Will a Debt Ceiling Deal Precede a Sell-Off?
Looking through the looking glass.
Optimism surrounding a potential solution to the debt-ceiling deadline and government shutdown rallied stocks yesterday as Senate leaders craft their latest proposal. While this is believed to be the best chance yet at ending the embarrassing and potentially disruptive event, the measure would still need to be passed in the entirely more onerous House before being signed by President Obama.
We recently touched on the social mood surrounding this stalemate and offered that the acrimony in Washington is symptomatic of a broader and sweeping societal shift. This particular disagreement happens to be transpiring on the world stage, and the players involved are using our economic and financial well-being as chips when they call each other’s bluff.
There has been a lot written about what would happen if the debt ceiling limit is missed—such as “prioritization,” which I think is a recipe for disaster—including but not limited to the chain reaction that would evolve if the US somehow defaulted, which remains an extremely low, albeit not absent likelihood.
There has been decidedly less time spent on mapping the potential scenarios if and when an eleventh-hour accord is struck. Due in large part to the price action in the stock market last week, conventional wisdom dictates that stocks will continue higher into year-end, creating a “long squeeze” as underinvested fund managers chase performance.
Late yesterday, I received the chart below from Minyanville reader Eric, with the subject header, “History doesn’t always repeat but it often rhymes." You will note the parallels between the S&P (INDEXSP:.INX) in August 2011—when the last debt ceiling crisis occurred—and today’s tape.
Back then, an agreement was reached on July 31 (a Sunday), passed by the House on August 1, and signed by President Obama on August 2—and the S&P proceeded to fall 15% the next week. Of course, there were other elements impacting stocks back then—the eurozone crisis and the US credit downgrade, to name a few—so this isn’t an apples-to-apples comparison.
There are enough parallels—be them technical, or the midcaps trying to bust out to all-time highs in both cases—that warrant a mention, however, as we piece together the puzzle that has become our financial fabric. With earnings coming out fast and furious and the bears having all but tossed the towel, toss this on your radar for schnitz and giggles.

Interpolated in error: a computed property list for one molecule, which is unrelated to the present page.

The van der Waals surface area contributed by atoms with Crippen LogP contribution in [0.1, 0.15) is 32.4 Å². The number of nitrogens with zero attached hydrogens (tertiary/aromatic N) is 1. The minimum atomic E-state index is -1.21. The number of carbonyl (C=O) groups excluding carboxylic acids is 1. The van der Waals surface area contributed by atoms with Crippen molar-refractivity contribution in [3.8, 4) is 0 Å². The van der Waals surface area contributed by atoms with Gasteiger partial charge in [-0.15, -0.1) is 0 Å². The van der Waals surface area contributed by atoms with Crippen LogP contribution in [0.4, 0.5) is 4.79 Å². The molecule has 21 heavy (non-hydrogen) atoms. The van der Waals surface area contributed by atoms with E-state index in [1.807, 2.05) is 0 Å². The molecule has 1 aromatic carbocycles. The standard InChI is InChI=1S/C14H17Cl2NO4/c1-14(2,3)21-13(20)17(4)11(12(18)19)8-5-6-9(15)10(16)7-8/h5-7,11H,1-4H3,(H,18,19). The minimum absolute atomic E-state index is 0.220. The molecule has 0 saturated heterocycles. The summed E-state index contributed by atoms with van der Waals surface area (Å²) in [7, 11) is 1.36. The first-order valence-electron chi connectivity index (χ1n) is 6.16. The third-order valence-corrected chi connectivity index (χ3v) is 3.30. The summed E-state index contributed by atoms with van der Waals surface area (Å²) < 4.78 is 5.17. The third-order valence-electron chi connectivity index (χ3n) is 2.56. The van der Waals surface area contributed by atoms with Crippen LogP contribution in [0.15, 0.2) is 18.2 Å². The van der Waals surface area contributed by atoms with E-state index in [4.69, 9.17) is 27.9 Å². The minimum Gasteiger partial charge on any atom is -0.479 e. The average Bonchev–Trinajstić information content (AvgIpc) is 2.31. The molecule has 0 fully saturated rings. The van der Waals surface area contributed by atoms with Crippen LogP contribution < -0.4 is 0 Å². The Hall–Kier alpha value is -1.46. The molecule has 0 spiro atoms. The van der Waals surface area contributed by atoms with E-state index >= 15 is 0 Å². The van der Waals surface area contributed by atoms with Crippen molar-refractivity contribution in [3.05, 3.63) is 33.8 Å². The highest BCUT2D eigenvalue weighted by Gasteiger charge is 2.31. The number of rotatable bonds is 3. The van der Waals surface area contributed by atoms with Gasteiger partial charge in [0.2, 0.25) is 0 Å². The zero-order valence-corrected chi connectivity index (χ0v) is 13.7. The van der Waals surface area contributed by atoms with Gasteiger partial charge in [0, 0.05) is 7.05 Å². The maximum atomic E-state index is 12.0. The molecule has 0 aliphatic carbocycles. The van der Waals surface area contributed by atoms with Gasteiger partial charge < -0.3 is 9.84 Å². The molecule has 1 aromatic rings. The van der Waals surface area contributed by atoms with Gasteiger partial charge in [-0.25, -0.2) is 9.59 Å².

- I will again note the breakdown in gold, as well as the historic correlation between gold and equities, represented by the S&P in the below chart. Gold 1275 is the "right shoulder" of a head-and-shoulders pattern that "works" in a technical vacuum to the summer lows, in and around gold 1180. While stocks have thus far "paid no mind" to the gold scold, we would be wise to respect the correlation, charted below from the liftoff in March 2009.
- A few charts floating around are worthy of sharing through the lens of social mood and risk appetite, which have traditionally shaped financial assets in a free market. Source: Gallup, with a hat tip to Zero Hedge and Dougie Kass.
- We'll see more bank numbers today with Citigroup (NYSE:C) and Charles Schwab (NYSE:SCHW), Bank of America (NYSE:BAC) on Wednesday, and Goldman Sachs (NYSE:GS) Thursday. Financials reacted well to JPMorgan's (NYSE:JPM) and Wells Fargo's (NYSE:WFC) mixed numbers due to muted expectations. Given how important financial stock performance is during bull markets, let's watch these upcoming reports closely.
We'll also have some big tech names. This afternoon, Intel (
NASDAQ:INTC) will deliver its report, giving investors some forward-looking information on PC demand, which has been sluggish to say the least. On Thursday, Google (NASDAQ:GOOG) will report, and as always, it should set the tone for tech the following day.
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Todd Harrison is the founder and Chief Executive Officer of Minyanville. Prior to his current role, Mr. Harrison was President and head trader at a $400 million dollar New York-based hedge fund. Todd welcomes your comments and/or feedback at firstname.lastname@example.org.
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